As if released from a cold winter, he rose quickly, permitting the book to drop to the floor. He immediately moved to the bed to sit upon the edge and capture her hand again. He caressed the back of it, silently studying her with close scrutiny.
“Elizabeth, my love,” he said in tones speaking of relief. “Thank our dearest Lord. How do you feel?”
She swallowed hard against the panic filling her chest. He called her Elizabeth. Was that truly her name? Surely he would not call her such if it was not her name, but she did not feel as if the name fit her. Elizabeth was a most proper name. Lying in a bed while a strange man held her hand certainly did not feel proper. Could he have confused her with another? Yet, if Elizabeth was not her name, what was it?
“Elizabeth?” Concern marked his tone. “What ails you? Do you still have a headache? Doctor Nott promised the pain would decrease when the swelling abated.”
“I do feel stronger,” she assured him, although the words provided her nothing of calm. A thousand questions rushed to her lips, but she could not speak any of them aloud, for she was not certain she wished to know the answer.
“You are so pale.” He caressed her cheek, and it was all she could do not to close her eyes and sigh. His touch held great tenderness.
“Where am I?” she asked, attempting to right her memory.
“In our home in London. In Mayfair. You are in the mistress’s quarters.”
“What happened to cause my injuries?”
She watched as indecision briefly flickered across his features before he reined in his emotions. “A carriage accident.”
She attempted to keep her expression as blank as was his. “When?”
“Nearly a week prior. Your head struck a paver stone, and you were kicked in the leg by a donkey pulling a cart. Fortunately, only a large bruise from the stubborn animal. My sister and your maid have taken turns throughout the day, massaging your legs and arms to be certain the blood does not pool because of inaction. The fact you are considered a great walker proved advantageous in this matter. We could have lost you. Everyone was so frightened.”
“Most assuredly. You must know—”
“But I do not,” she insisted.
A muscle jerked in his jaw, and a frown creased his forehead. “I do not understand,” he said after a long pause.
She stilled under his piercing gaze. “I remember nothing of this room. Of my name. Of—”
“Of me?” he demanded.
She sighed deeply, before squeezing her eyes shut for a brief moment. At length, she said, “Nothing of you either.”
He quickly released her hand and stood to pace the open area. She watched as he ran his hand through his hair in what appeared to be frustration. When, at last, he turned to her, his face was in shadow. When he spoke, he enunciated each syllable carefully, as if willing her to remember. “I am your husband. William. Fitzwilliam Darcy. And you are my wife, Elizabeth Darcy.”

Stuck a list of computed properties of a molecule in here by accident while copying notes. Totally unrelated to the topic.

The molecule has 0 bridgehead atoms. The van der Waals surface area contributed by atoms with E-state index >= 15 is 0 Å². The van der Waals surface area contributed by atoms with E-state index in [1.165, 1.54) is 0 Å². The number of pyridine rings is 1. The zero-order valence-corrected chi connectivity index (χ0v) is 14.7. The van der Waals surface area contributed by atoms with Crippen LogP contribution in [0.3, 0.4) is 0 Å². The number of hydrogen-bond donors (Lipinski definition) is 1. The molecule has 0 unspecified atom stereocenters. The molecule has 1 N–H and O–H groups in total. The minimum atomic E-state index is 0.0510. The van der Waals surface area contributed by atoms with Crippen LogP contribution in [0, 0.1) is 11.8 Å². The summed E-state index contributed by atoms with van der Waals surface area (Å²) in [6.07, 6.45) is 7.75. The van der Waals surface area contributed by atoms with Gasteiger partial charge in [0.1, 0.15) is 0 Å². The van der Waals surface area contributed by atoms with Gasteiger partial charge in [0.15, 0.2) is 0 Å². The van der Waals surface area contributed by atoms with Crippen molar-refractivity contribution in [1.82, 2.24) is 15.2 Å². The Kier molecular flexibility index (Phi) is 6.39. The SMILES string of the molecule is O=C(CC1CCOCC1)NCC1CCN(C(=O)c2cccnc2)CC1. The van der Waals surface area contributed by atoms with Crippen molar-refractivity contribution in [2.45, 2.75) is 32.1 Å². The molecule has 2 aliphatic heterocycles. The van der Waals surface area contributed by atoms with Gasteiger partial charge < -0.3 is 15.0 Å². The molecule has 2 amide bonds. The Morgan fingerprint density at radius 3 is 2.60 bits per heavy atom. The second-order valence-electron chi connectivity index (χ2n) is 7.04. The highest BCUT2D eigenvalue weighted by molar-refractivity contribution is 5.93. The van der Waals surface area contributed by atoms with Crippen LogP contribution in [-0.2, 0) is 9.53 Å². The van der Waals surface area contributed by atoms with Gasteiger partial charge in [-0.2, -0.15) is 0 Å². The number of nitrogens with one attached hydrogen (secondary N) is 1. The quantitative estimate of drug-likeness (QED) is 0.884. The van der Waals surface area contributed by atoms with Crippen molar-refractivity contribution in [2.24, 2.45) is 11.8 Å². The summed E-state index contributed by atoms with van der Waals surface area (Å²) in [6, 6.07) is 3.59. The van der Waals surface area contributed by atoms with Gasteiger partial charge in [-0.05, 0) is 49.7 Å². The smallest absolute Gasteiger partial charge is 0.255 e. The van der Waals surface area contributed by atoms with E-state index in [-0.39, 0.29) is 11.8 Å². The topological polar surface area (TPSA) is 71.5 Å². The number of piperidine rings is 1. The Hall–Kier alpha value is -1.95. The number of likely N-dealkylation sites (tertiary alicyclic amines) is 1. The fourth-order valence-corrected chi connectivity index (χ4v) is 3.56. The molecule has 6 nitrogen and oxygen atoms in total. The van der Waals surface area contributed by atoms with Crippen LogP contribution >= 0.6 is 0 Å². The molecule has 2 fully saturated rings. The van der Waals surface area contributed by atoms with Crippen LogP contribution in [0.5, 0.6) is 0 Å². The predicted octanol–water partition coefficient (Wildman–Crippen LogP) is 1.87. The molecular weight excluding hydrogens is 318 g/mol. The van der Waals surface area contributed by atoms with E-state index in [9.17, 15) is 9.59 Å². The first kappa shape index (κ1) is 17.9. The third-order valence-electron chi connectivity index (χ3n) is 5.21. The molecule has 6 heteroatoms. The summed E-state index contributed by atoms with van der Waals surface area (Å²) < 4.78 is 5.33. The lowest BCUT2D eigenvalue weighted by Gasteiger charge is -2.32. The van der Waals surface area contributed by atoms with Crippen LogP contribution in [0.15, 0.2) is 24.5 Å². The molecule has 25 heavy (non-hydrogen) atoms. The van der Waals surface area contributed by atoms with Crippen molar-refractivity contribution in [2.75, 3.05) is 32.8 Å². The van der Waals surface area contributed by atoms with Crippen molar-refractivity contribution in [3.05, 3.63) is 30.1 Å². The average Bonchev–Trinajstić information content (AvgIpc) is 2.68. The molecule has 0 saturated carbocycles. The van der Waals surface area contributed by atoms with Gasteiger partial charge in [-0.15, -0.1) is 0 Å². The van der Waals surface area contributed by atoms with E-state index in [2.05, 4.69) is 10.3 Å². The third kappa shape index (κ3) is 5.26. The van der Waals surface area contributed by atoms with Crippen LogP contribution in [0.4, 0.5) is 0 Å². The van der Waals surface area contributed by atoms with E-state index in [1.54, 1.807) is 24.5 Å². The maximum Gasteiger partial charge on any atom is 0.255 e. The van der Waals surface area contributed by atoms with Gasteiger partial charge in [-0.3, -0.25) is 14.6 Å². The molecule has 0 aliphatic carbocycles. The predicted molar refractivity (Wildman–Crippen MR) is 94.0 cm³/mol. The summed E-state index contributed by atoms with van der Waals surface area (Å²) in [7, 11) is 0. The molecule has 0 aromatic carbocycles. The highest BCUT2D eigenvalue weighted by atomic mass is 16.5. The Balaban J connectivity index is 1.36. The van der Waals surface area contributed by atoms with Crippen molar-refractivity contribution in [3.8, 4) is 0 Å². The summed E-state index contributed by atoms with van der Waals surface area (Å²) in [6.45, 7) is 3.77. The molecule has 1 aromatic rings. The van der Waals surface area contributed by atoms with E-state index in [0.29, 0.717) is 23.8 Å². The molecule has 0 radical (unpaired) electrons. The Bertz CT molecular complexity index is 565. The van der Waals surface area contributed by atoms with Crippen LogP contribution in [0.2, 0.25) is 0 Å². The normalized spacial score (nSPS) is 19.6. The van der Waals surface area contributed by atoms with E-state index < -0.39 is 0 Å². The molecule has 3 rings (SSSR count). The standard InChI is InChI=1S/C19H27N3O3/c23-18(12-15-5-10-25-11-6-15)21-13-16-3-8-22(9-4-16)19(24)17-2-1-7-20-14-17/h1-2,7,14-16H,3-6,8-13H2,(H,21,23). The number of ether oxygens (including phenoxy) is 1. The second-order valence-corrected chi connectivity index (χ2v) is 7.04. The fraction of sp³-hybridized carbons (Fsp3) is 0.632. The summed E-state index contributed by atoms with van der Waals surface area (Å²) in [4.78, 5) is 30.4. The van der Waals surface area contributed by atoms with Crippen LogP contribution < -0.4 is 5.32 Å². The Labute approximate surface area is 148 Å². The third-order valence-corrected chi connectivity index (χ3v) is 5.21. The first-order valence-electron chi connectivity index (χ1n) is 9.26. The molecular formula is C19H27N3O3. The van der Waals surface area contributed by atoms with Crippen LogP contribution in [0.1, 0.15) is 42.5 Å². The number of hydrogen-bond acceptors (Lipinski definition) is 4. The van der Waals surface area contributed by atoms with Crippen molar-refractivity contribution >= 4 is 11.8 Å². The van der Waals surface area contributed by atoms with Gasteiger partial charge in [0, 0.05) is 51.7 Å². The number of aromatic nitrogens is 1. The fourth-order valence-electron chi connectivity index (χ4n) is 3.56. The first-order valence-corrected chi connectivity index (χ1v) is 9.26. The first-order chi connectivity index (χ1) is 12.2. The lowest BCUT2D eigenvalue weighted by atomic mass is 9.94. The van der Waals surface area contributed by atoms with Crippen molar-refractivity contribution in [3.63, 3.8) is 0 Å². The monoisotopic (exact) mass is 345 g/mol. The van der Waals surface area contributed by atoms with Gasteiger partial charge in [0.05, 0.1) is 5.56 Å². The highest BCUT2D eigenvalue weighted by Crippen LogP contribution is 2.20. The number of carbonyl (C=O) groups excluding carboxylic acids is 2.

“It cannot be—” she began, but the scowl claiming his features silenced her protest.
“This is unacceptable. I realize I was never your first choice as a husband, but it is too late to change your mind. The vows have been spoken. The registry signed. You cannot deny your pledge with this ploy. I will not have it. No matter how often you call out George Wickham’s name, he will never be your husband. I will never release you.”
She closed her eyes, battling the despondency pouring through her. “I know nothing of a marriage to you or a desire to marry anyone named ‘George Wickham.’”
“You have called out for him twice,” he stubbornly charged.
“He means nothing to me,” she insisted. She struggled to conceal how much his accusation bothered her.
“But neither do I.” The bitterness in his tone stabbed her conscience. “I would never have thought you capable of deception. Flippancy and pride and even prejudice, but never spitefulness.”
“Please.” She squeezed her eyes closed to block out his hurt expression. “I never set out to betray you.” She looked upon him again, willing him to believe her. “I do not know the answers to your questions. I cannot provide you the assurances you seek.”
He studied her for an elongated moment before returning to the bed and reclaiming her hand. “We will discover a means from this madness. What is it you require of me? Speak your wishes, and if it is within my power, I will grant it.”
She desperately wished she could give him what he sought, but she truly had no idea how to resolve their dilemma. “I speak the truth. I wish you believed me.” She turned her head so she no longer had to look upon desolation upon his features. Thankfully, before their conversation could continue, a maid showed a kind-looking elderly gentleman into the room.
“I see our patient is awake,” he said. “I am Doctor Nott, Mrs. Darcy.”
Her supposed husband explained, “Mrs. Darcy appears to have lost her memory, Nott. I would have you consult with others who know more of the field of such injuries regarding her care. I wish only the best for my wife.”
“I understand your concern, Mr. Darcy,” the physician said with practiced patience, “but what you describe of Mrs. Darcy’s condition is to be expected after such trauma. The swelling—”
“I insist,” her husband said in stubborn tones.
“As you wish, sir,” Nott declared. “Might I examine her first?”
“Certainly.” To her, Mr. Darcy said, “I will return when Nott is finished.”
“It is not necessary,” she suggested, but the look of disapproval crossing his features cut short her protest.
“It is necessary,” came his dry retort.
She presented him a quick nod of acceptance, but the movement caused her to blanch white from the pain’s return.
“Careful,” Nott cautioned her. “Go, Darcy. Permit me time to examine your wife thoroughly. We will speak later.”